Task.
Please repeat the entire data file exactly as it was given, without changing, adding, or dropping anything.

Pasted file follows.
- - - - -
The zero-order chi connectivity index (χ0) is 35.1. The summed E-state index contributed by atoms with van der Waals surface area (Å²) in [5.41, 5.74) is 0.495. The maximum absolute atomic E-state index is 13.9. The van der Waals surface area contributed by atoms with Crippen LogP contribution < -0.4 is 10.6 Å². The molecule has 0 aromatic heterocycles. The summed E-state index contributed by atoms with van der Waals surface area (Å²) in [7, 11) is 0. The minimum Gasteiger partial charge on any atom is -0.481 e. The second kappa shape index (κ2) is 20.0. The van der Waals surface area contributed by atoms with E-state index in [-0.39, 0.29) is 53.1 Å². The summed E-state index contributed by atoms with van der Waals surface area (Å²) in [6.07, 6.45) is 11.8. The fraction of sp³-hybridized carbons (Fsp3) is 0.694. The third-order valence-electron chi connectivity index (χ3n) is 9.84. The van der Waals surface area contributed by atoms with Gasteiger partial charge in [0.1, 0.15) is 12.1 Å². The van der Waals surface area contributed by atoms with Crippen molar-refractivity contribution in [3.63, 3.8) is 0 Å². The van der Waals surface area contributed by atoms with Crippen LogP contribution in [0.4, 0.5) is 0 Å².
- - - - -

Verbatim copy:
The zero-order chi connectivity index (χ0) is 35.1. The summed E-state index contributed by atoms with van der Waals surface area (Å²) in [5.41, 5.74) is 0.495. The maximum absolute atomic E-state index is 13.9. The van der Waals surface area contributed by atoms with Crippen LogP contribution < -0.4 is 10.6 Å². The molecule has 0 aromatic heterocycles. The summed E-state index contributed by atoms with van der Waals surface area (Å²) in [7, 11) is 0. The minimum Gasteiger partial charge on any atom is -0.481 e. The second kappa shape index (κ2) is 20.0. The van der Waals surface area contributed by atoms with E-state index in [-0.39, 0.29) is 53.1 Å². The summed E-state index contributed by atoms with van der Waals surface area (Å²) in [6.07, 6.45) is 11.8. The fraction of sp³-hybridized carbons (Fsp3) is 0.694. The third-order valence-electron chi connectivity index (χ3n) is 9.84. The van der Waals surface area contributed by atoms with Gasteiger partial charge in [0.1, 0.15) is 12.1 Å². The van der Waals surface area contributed by atoms with Crippen molar-refractivity contribution in [3.63, 3.8) is 0 Å². The van der Waals surface area contributed by atoms with Crippen LogP contribution in [0.4, 0.5) is 0 Å².